Ever since my friend Darren Mead got me into SOLO taxonomy I have been cogitating and playing with different ways to use it in the learning of another language. That got me into thinking about what learning another language actually means. I know that it has nothing to do with national curriculum levels as they just vaguely describe some stuff that you can do (but obviously not that you would do in the real world!). I know it is definitely not GCSE controlled assessments which I believe they are going to make into a game show soon... ("So ladies and gentlemen you have to memorise 5 paragraphs and an exclamation mark in 6 hours otherwise you will fall into a pool of cold custard and exam markers! On your marks...") So I finally came to the conclusion that learning a language is about understanding and applying the rules that make up a language. Being a real linguist is about making connections which are then demonstrated in the language we produce and are able to understand. Of course there are loads of way to take in language and reproduce it (from flashcards to thinking skills) but it is not until we make concrete connections that we can really understand how language works and therefore become a linguist.
So how can SOLO help? Well, SOLO (Structure of Observed Learning Outcomes [Biggs and Collis 1982])is a taxonomy which measures a learner's understanding of a concept by dividing understanding into five levels.
The first level of understanding is called pre-structural. This is when a learner has no idea about a concept. So next time you are observed by OFSTED and the kids don't learn anything tell the Inspector that it was not unsatisfactory, simply pre-structural...
The next level is known as unistructural. This means that a learner has grasped one element of a concept. When Darren described this to me, he said that it was like having one brick but not really knowing how to make that brick into a house. In language learning terms, this can mean undestanding one aspect of a grammatical concept like gender and adjectival agreement- i.e. "I know what a noun is" or "I know that a noun is either masculine or feminine in French."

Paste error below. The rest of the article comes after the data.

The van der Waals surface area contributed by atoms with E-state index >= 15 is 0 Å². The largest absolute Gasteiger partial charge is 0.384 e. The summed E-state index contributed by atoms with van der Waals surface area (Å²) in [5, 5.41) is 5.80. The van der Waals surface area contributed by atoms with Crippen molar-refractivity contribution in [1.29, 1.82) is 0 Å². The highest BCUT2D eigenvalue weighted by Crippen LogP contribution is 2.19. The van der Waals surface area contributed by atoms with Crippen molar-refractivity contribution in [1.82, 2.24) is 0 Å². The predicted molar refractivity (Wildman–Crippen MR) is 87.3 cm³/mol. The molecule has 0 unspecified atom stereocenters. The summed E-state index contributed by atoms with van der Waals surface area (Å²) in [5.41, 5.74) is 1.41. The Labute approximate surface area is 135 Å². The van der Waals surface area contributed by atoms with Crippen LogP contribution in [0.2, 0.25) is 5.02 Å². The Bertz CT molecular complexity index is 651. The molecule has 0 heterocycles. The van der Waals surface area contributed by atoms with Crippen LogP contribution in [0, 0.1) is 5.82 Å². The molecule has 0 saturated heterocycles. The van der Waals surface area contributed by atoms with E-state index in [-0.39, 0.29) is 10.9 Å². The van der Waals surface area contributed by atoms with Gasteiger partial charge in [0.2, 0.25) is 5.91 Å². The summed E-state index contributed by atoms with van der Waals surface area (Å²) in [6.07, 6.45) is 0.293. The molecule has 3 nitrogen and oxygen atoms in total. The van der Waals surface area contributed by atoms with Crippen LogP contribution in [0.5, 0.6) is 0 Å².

The next level is the multistructural level. We now have a pile of bricks, but we have not yet seen how they fit together to build a house. "I can identify the gender of nouns from the word that comes before it. I have more knowledge but I have not yet linked it all together."
This level is known as relational. "Finally, I can see that by fitting these bricks together, I can start to build a house. I know that nouns have a gender, I can identify the gender, I know that adjectives change depending on gender and I can now understand how all of this fits together, I can see the links between the gender of a noun and the way an adjective behaves. I have my house."
The final level is extended abstract. This means that learners can predict, using their relational understanding, beyond the oricginal concept. They, for example, can guess that nouns and adjectives change when plural. They can start with the notion of gender as a unistructural part of a bigger understanding of the language they are learning. This is like seeing your house for the first time as part of a street or town.
So imagine applying this to the perfect tense. "I understand that tense is when we talk about different times. (unistructural). I know the verbs avoir and être. I know how to make a past participle. (multi structural) I know how to put together an auxiliary verb and a past participle. I understand that we need to apply my understanding of gender to verbs which take être. (relational) I wonder if I change the tense of the auxiliary verb that I could create the future, conditional or pluperfect...." (extended abstract - well it would be nice if they could get there!!!)
I am not entirely there with SOLO yet but I feel that I am at least multistructural so I will leave you with two parting gifts; firstly a link to a Gender & Solo document I have made with SOLO rubrics and ideas for activities and also a video from the brilliant www.hooked-on-thiniking.com with some gorgeous little Kiwi learners explaining their understanding of how the SOLO taxonomy has helped them!